Reform law ‘quietly accomplishing the goals it was created to achieve,’ McClatchy Newspapers reporter writes

The federal health-reform law is still controversial and still facing a legal challenge, but “is quietly accomplishing the goals it was created to achieve,” Washington correspondent Tony Pugh reported for McClatchy Newspapers on the occasion of the law’s fifth anniversary. (The Lexington Herald-Leader is a McClatchy paper.)

“The nation’s uninsured rate has plummeted as more Americans enroll in Medicaid or in federal and state marketplace coverage,” Pugh notes. “The
law’s consumer protections and insurance-benefit requirements have
improved the quality of coverage for millions of people who get health
insurance outside the workplace. Premiums for marketplace health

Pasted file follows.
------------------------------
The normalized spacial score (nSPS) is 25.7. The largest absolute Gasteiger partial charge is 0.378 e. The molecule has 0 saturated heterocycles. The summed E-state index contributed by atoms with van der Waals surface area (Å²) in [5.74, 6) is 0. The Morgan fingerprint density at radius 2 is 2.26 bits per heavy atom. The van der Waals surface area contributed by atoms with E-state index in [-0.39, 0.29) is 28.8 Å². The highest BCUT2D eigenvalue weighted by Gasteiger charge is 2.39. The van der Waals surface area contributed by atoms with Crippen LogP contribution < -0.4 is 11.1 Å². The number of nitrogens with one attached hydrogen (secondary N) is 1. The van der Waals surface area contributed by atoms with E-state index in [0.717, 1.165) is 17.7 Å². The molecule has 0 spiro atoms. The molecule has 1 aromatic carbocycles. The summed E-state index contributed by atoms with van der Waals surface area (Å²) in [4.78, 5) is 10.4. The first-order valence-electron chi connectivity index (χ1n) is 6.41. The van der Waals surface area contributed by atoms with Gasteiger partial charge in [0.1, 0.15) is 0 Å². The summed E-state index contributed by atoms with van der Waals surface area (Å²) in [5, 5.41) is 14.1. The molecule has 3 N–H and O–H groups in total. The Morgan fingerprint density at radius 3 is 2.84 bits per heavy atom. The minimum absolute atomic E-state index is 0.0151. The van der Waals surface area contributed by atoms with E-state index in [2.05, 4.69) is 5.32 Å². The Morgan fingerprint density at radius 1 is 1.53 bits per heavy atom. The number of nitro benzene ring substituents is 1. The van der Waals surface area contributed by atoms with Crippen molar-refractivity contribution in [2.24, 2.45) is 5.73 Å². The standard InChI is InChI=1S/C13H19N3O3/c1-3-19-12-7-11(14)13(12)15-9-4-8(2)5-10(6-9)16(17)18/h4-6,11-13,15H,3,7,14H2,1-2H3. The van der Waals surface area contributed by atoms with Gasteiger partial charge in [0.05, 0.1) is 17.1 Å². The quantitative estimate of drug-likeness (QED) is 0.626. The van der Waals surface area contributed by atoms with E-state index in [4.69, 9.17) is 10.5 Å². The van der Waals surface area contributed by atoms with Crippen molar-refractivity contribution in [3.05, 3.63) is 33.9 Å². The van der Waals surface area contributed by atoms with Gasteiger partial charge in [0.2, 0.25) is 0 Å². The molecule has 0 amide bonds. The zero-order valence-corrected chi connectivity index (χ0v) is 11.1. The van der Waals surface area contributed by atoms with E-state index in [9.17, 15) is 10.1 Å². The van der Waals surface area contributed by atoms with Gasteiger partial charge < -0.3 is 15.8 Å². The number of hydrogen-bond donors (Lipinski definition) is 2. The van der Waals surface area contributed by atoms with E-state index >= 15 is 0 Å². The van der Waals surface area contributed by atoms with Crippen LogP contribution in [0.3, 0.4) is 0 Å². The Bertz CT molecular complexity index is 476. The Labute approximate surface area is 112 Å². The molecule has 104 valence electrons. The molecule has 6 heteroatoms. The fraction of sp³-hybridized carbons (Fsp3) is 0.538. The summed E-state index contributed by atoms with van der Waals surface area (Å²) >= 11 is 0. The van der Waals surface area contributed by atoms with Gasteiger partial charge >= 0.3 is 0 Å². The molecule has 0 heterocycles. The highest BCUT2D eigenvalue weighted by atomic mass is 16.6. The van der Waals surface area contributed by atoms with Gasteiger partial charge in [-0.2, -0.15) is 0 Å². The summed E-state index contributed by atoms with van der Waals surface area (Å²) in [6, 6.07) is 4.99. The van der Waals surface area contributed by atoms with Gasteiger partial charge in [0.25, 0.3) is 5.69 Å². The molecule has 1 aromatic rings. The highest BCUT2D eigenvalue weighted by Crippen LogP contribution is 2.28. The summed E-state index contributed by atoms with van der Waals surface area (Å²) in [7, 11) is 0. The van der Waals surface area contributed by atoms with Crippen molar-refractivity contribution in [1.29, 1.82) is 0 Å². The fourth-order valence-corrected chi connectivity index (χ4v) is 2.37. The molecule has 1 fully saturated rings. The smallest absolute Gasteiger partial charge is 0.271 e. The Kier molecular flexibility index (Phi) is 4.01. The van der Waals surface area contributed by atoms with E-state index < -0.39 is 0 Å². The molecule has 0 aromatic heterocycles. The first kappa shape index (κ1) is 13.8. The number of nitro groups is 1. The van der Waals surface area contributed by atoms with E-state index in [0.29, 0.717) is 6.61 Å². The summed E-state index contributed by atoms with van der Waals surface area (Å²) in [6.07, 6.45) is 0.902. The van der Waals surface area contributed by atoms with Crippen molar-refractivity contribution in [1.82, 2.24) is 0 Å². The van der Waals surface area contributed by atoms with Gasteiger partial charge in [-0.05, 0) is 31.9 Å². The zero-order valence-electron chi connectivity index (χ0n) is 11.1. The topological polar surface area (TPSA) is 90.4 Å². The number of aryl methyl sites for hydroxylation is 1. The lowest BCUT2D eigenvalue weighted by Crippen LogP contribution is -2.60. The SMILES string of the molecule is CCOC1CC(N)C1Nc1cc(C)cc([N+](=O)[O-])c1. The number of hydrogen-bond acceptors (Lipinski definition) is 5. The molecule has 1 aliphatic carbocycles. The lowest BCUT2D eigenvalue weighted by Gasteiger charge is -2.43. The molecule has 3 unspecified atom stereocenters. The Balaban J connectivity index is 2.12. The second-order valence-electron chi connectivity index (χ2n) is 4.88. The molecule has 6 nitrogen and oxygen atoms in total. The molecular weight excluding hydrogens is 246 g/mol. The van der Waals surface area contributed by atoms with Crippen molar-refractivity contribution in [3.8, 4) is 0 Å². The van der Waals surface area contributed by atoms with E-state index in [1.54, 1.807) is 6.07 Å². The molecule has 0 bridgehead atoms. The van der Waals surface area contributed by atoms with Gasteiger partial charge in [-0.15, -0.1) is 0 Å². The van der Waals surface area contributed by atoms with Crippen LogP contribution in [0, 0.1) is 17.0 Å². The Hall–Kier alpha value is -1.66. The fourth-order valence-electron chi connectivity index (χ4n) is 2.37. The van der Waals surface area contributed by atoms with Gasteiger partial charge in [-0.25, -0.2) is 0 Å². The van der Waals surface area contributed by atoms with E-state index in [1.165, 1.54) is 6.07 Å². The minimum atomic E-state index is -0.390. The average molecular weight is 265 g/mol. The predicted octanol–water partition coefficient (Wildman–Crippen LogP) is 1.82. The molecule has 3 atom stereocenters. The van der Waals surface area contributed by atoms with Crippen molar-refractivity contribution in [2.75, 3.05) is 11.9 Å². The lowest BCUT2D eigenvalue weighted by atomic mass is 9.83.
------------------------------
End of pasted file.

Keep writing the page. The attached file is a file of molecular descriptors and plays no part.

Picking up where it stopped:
insurance have largely been reasonable and have increased only
moderately thus far. Long-term cost estimates for providing coverage
under the law have been falling.”

Howver, Pugh writes, “The law may never overcome the bitter politics that surrounded its enactment and that partly define its legacy. Long
viewed as a government overreach, the health-care law has been
problematic for those who want the private insurance market to dictate
who gets health insurance and what it should cost. . . . Moreover, the law’s requirement that most Americans have health
insurance is seen as an infringement on individual freedom. The Supreme
Court ruled in June 2012 that the so-called individual mandate didn’t
violate the Constitution.”

The White House issued a state-specific list of the law’s benefits. For Kentucky’s, click here.

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